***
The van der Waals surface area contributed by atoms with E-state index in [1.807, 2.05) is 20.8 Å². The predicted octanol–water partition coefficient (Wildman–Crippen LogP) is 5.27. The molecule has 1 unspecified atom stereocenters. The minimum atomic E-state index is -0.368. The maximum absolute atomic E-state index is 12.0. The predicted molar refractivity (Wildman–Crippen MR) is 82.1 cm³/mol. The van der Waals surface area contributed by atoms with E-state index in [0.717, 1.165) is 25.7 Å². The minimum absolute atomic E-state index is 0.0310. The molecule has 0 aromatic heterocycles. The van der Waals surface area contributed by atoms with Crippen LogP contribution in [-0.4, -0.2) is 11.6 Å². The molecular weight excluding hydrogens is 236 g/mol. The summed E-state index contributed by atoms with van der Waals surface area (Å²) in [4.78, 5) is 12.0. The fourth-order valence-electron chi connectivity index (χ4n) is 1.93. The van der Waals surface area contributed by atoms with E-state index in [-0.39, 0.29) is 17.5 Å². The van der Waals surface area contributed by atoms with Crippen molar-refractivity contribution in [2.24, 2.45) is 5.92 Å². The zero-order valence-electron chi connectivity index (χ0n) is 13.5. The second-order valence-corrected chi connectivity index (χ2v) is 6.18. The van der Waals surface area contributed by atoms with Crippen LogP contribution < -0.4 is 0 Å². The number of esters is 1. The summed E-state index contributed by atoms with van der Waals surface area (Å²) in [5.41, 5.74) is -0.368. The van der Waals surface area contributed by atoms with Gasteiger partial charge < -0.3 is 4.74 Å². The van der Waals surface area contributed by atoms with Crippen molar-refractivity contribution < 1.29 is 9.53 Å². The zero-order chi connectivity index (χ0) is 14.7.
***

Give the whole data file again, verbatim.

The van der Waals surface area contributed by atoms with E-state index in [1.807, 2.05) is 20.8 Å². The predicted octanol–water partition coefficient (Wildman–Crippen LogP) is 5.27. The molecule has 1 unspecified atom stereocenters. The minimum atomic E-state index is -0.368. The maximum absolute atomic E-state index is 12.0. The predicted molar refractivity (Wildman–Crippen MR) is 82.1 cm³/mol. The van der Waals surface area contributed by atoms with E-state index in [0.717, 1.165) is 25.7 Å². The minimum absolute atomic E-state index is 0.0310. The molecule has 0 aromatic heterocycles. The van der Waals surface area contributed by atoms with Crippen LogP contribution in [-0.4, -0.2) is 11.6 Å². The molecular weight excluding hydrogens is 236 g/mol. The summed E-state index contributed by atoms with van der Waals surface area (Å²) in [4.78, 5) is 12.0. The fourth-order valence-electron chi connectivity index (χ4n) is 1.93. The van der Waals surface area contributed by atoms with E-state index in [-0.39, 0.29) is 17.5 Å². The van der Waals surface area contributed by atoms with Crippen molar-refractivity contribution in [2.24, 2.45) is 5.92 Å². The zero-order valence-electron chi connectivity index (χ0n) is 13.5. The second-order valence-corrected chi connectivity index (χ2v) is 6.18. The van der Waals surface area contributed by atoms with Crippen LogP contribution < -0.4 is 0 Å². The number of esters is 1. The summed E-state index contributed by atoms with van der Waals surface area (Å²) in [5.41, 5.74) is -0.368. The van der Waals surface area contributed by atoms with Gasteiger partial charge < -0.3 is 4.74 Å². The van der Waals surface area contributed by atoms with Crippen molar-refractivity contribution < 1.29 is 9.53 Å². The zero-order chi connectivity index (χ0) is 14.7.